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Battle of the Lollipops: Dum Dums Takes Aim at Tootsie

What's in the color of a lollipop bag? Quite a lot, according to the maker of Dum Dums.

TOLEDO, Ohio (CN) - What's in the color of a lollipop bag? Quite a lot, according to the maker of Dum Dums.

Spangler Candy Company sued Tootsie Rolls Industries on Friday in Toledo, Ohio, federal court, alleging the Chicago-based company is selling Charms branded pops in the same distinctive red packaging as its rival Spangler’s Dum Dums.

Represented by David Wicklund of Toledo law firm Shumaker Loop, Spangler asserts claims for trade dress infringement and unfair competition. Unlike trademark infringement, trade dress is a legal term that relates to the look or packaging of a product.

Bryan, Ohio-based Spangler says Tootsie previously packaged its Charms Mini Pops in a yellow bag that was easily distinguishable from Dum Dums bags.

But earlier this year, Spangler claims a consumer tipped it off that Tootsie had copied the distinct red design of its Dum Dums hard candy and was selling the newly designed bag at Costco, Amazon and other stores.

“When Tootsie’s Charms Mini Pop bags are placed alongside Spangler’s Dum Dums bag, customers are likely to confuse the products and their source of origin,” the 12-page lawsuit states.

To add insult to injury, Spangler claims Tootsie uses the same yellow pallet boxes to stack the bags of candy at the end of each aisle, causing further confusion to consumers.

“Tootsie’s adoption of its new trade dress for its pallet displays for Charms Mini Pops, and its direct and unfair competition against Spangler, will necessarily and permanently alter the market and irreparably harm Spangler,” the complaint states.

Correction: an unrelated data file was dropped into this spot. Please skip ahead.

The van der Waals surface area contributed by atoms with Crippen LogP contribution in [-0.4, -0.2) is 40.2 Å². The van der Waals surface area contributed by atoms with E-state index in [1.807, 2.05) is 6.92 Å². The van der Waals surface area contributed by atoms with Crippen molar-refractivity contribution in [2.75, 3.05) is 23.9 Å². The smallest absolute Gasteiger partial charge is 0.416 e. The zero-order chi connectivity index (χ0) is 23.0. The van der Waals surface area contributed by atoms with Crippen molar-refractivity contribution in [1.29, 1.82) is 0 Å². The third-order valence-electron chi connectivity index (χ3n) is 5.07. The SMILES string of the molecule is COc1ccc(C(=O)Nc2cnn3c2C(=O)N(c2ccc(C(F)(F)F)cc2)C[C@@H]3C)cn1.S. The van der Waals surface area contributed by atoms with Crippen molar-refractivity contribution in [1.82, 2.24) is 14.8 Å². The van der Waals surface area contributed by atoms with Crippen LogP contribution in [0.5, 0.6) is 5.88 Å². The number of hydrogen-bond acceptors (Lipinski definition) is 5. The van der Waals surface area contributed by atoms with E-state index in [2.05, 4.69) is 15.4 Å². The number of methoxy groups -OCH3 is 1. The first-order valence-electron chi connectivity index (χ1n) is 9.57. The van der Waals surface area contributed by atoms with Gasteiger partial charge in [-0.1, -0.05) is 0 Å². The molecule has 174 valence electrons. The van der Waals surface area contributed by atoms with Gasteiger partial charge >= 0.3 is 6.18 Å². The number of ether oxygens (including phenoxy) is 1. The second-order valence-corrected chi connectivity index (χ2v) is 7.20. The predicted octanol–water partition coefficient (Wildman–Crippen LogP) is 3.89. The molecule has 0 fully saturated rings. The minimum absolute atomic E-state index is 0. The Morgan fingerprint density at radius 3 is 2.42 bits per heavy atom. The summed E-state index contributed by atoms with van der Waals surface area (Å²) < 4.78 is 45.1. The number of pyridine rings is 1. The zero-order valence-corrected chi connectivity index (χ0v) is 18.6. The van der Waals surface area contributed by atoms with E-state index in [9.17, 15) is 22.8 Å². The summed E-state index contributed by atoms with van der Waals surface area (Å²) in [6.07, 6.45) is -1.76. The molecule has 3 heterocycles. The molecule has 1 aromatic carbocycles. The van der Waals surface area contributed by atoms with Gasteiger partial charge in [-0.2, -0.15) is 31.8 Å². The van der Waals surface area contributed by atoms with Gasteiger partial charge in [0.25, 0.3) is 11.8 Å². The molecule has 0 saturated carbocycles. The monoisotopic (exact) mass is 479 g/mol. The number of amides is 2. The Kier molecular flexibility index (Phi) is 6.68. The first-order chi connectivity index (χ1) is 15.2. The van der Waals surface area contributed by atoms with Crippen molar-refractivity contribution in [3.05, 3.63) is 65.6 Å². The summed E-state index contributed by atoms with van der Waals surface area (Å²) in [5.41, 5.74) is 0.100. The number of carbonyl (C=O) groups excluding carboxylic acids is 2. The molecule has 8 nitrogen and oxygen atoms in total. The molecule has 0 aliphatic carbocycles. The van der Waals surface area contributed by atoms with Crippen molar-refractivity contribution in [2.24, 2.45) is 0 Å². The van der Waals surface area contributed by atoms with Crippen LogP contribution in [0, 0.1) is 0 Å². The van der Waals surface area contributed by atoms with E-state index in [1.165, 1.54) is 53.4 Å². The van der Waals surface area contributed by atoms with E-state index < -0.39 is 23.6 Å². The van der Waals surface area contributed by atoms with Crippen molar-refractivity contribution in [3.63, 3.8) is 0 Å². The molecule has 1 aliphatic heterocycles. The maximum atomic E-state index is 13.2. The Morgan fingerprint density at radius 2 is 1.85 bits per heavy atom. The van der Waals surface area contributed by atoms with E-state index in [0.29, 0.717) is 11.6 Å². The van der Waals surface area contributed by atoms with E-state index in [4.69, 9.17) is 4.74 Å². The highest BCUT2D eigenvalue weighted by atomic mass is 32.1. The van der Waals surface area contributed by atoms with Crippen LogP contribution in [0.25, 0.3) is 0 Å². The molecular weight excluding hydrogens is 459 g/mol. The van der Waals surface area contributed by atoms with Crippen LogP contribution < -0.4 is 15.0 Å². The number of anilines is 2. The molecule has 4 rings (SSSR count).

Spangler has been in business since 1906 and entered the market for lollipops in 1953 when it acquired the Akron Candy Company. By that time, Dum Dums had been on the market for almost 30 years. The company makes 12 million Dum Dums every day.

Tootsie Roll Industries' predecessor, The Sweets Company of America, was founded in Chicago by Leo Hirshfield and has been in business for 120 years. Hirshfield named the famous chewy, oblong, chocolate flavored Tootsie Roll after his daughter Clara, who was nicknamed “Tootsie.” The company reported net product sales of $516 million in 2017.

Neither Spangler nor Tootsie immediately responded to requests for comment Monday.

The lawsuit follows several other candy-related legal filings. Last year, Nestle lost it fight against Cadbury in the United Kingdom after it tried unsuccessfully to trademark the shape of the four-fingered chocolate bar with a wafer center. Nestle has taken the fight to the European Court of Justice.

Gummy bears maker Haribo went to court to try to stop Swiss chocolatier Lindt from selling chocolate golden foil-wrapped teddy bears, but failed after a federal court in Germany cleared Lindt’s product of trademark infringement.

Hershey’s has been fiercely protective of its products and has taken action in the ever-expanding legal marijuana industry, sending cease-and-desist letters to companies it claims are infringing on its candy trademarks.

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